Treating Patients With High-Risk BCG-Unresponsive NMIBC


An expert urologist reviews the clinical hallmarks of high-risk BCG-unresponsive NMIBC and discusses the unmet needs and treatment goals.

This is a video synopsis/summary of an Investigator Perspectives featuring Neal Shore, MD, FACS.

Patients with high-risk non–muscle-invasive bladder cancer (NMIBC) who are bacillus Calmette-Guérin (BCG) unresponsive, especially those with persistent T1 lamina propria invasion or carcinoma in situ, are at high risk of progression to MIBC. Assuming no BCG shortage, standard options include radical cystectomy or clinical trial enrollment. For patients unwilling or medically unable to undergo cystectomy, intravesical chemotherapy with mitomycin C, gemcitabine, or gemcitabine plus docetaxel may be offered.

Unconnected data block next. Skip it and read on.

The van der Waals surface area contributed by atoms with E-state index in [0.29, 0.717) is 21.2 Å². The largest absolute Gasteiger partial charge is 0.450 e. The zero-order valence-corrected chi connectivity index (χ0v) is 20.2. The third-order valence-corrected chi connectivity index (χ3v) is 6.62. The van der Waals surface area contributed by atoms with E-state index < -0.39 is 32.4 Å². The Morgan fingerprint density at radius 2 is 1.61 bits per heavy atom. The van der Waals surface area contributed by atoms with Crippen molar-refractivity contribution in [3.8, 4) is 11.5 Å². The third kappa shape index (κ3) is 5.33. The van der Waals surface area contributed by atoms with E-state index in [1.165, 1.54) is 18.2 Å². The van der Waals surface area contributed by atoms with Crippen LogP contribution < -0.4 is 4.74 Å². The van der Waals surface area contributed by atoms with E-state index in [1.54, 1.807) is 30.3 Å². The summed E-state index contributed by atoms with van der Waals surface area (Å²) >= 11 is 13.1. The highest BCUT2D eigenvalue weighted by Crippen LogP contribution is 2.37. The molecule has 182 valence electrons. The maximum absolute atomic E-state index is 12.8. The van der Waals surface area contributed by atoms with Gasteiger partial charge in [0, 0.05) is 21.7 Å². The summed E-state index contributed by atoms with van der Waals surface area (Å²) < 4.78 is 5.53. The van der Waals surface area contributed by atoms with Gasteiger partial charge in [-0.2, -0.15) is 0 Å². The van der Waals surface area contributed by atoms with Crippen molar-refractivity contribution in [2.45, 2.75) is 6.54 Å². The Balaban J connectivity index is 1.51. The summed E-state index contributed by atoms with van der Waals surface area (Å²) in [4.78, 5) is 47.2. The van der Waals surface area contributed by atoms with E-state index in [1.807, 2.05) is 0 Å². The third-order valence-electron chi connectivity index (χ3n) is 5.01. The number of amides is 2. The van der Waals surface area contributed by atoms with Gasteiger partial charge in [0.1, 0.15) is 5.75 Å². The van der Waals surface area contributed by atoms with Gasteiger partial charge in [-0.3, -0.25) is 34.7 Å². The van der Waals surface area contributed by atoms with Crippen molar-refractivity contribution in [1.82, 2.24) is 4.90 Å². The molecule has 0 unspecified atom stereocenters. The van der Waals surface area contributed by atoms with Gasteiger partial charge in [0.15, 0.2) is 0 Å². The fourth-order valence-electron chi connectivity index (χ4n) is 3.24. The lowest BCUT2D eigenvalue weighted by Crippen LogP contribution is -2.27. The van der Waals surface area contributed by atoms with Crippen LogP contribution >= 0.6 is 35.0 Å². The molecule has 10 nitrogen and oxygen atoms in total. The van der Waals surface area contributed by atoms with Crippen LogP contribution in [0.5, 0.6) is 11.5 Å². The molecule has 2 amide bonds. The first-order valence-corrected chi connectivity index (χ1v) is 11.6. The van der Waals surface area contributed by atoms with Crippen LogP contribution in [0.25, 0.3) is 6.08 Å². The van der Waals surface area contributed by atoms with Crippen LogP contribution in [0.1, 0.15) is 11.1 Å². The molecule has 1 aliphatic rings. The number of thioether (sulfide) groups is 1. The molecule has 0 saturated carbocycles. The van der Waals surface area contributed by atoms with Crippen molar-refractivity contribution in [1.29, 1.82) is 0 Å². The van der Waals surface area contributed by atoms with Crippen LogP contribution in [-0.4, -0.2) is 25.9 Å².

The key priority is preventing progression from high-risk NMIBC, which occurs in 15% to 30% within 1 to 2 years. Once muscle invasion develops, there is risk for metastases. Despite advances, median survival with metastatic disease remains poor. Avoiding progression is paramount.

Recurrence is also a major challenge with all risk levels of NMIBC. Repeat procedures for detection and treatment make this the most resource-intensive solid tumor, with impacts on quality of life and time off work. The goals are cure, preventing progression, and reducing recurrence rates.

Video synopsis is AI-generated and reviewed by Urology Times® editorial staff.

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